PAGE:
As to #2, I’m going to say very little because many writers, critics--whole books—have said SO much about the “role of poetry”. Many take the question very seriously. I think we need to take it a little more lightly. A lot of poetry is about delight and energy, like music. Yes, poems can tackle social issues and make change, they can shake people up, but to me poetry is a just an exciting genre among other genres—I don’t see it as having an exalted role. I think of the role of poetry in terms of energy: by helping us feel something fresh (through language), a poem brings energy—and it brings as much energy to the one writing the poem as to any reader. If you write a poem that never gets published or read, something fantastic has still happened! This quote from Jimmy Santiago Baca, which I love, sums it up: “When you work at a poem long enough—if you just do that one poem and don’t worry about anything else—then the imagery of one verse line exudes a sparkling fountain of energy that fills your spirit.”


Wow, Naomi, I love these responses! Especially to that second part. If I’m ever asked that question, I might just quote your whole answer. “If you write a poem that never gets published or read, something fantastic has still happened!” Yes! I couldn’t agree more!


If you don't mind another personal question, I know your partner, Greg Luce is also an incredible Poet. I think many of us poets romanticize what sharing years with another creative writer would be like. I love biographies or collections of letters of literary couples through history. So might you just speak a little to your relationship in the context of your work. To what extent does your poetry inspire each other's work? Are there particular challenges in sharing the same art as your partner, maybe in way of balancing writing and the day to day or submitting to the same publications or for the same readings?


I’ll just say a little. It’s good—it’s wonderful to share something meaningful like poetry with my partner, something that’s a serious, fascinating activity, not just us both being a fan of a singer or something. It’s like a rich language we both speak. It feels good to both get excited about a development in the poetry world—like when Phillip Levine, who we both love, was made Poetry Consultant to the Library of Congress, we were both thrilled. We do give each other feedback on poems, and it usually goes well, even when we’re critical. It’s one thing we don’t fight about!

Professional jealousy does occasionally creep in when one of us is having more success in writing. Right now, I feel small pricks of jealousy at times because Greg’s retired, so has more time to submit, seek out readings, etc., so he gets published more than me, and more attention as a poet. But it’s not a huge deal. . . we’re mostly happy for each other’s success. And Greg’s always giving me ideas or where to submit and opportunities. He’s super generous and supportive.


How did you get into writing poetry?


That’s hard to say exactly. Like a lot of poets, I was always interested in the sound of words in a playful way, from super young. My family had a set of books called Childcraft—they were digests of literature and things about culture for children—and I loved to read the poetry ones. It was things like Carl Sandberg and excerpts from Longfellow. When I was 7, someone gave me a book called Hailstones and Halibut Bones—10 longish rhyming poems in the same style, packed with concrete imagery, each one about a color—and I loved that book, the sound of the poems in my head, the images. All through childhood I gravitated toward juicy language and poems if they weren’t just cute or sentimental. Edward Lear, Lewis Carrol. . .and I can still remember poems other kids wrote in class as far back as second grade that I liked—literally! In my early teens I got into Wordsworth and Blake and started memorizing, and then I started writing my own dreadful little rhyming things in my journal. At that time, the genre I was serious about was singing. I had voice training and was in top choirs, but poetry was always waiting. In college, I took creative writing classes, had good teachers. . .that’s when I really started trying to be good—and being recognized as being good at this thing, and publishing. So it just went from there.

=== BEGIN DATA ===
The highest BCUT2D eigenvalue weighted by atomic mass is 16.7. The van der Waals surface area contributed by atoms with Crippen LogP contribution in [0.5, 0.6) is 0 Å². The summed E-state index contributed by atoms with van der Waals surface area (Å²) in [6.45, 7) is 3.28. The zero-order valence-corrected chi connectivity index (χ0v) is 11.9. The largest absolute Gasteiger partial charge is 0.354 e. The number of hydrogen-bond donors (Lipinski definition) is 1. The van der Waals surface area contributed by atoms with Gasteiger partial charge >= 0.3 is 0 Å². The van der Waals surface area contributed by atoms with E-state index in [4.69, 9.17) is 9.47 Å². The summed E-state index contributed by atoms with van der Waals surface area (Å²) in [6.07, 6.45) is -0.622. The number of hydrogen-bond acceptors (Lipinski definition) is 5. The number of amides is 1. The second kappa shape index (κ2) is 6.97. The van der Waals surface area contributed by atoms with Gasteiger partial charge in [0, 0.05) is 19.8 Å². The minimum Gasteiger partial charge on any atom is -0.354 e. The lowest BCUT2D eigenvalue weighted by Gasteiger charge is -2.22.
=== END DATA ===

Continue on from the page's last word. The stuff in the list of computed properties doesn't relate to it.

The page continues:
Writing was something I just fell into more and more because I dug words, sounds, and imagery. There was never some time I decided “I’m going to be a poet.” But there was one moment when I decided to pursue an MFA. I was at a reading at the Writers Center in mid-‘80’s and one reader mentioned she had just gotten her MFA in poetry (this is when that wasn’t so common). I suddenly just thought— poetry school! I’m going to do that! I went to George Mason and studied with Carolyn Forche and the amazing Susan Tichy—it was a very full education in poetry. That sealed it as direction, part of my identity. I still meet to work on poems with a few people I took classes with at GMU in 1989 and 1990.

Well, I for one am grateful for the path you've taken. I look forward to reading more of your work and hearing you read. And now I have it in mind to hope to one day hear you sing!

Thank you so much for your time and thought-provoking responses. It’s been a pleasure!

Bio: Naomi Thiers grew up in California and Pittsburgh, but her chosen home is Washington-DC/Northern Virginia. She is author of four poetry collections: Only The Raw Hands Are Heaven (WWPH), In Yolo County, and She Was a Cathedral (Finishing Line Press) and Made of Air (Kelsay Books). Her poems, book reviews, and essays have been published in Virginia Quarterly Review , Poet Lore, Colorado Review, and others. Her latest book Made of Air is available at www.kelsaybooks.com or directly from her at this PayPal link: https://paypal.me/madeofair (Cost $14, with all profit made going to CASA MD for their DC-area work with local asylum seekers/immigrants if you order from the author).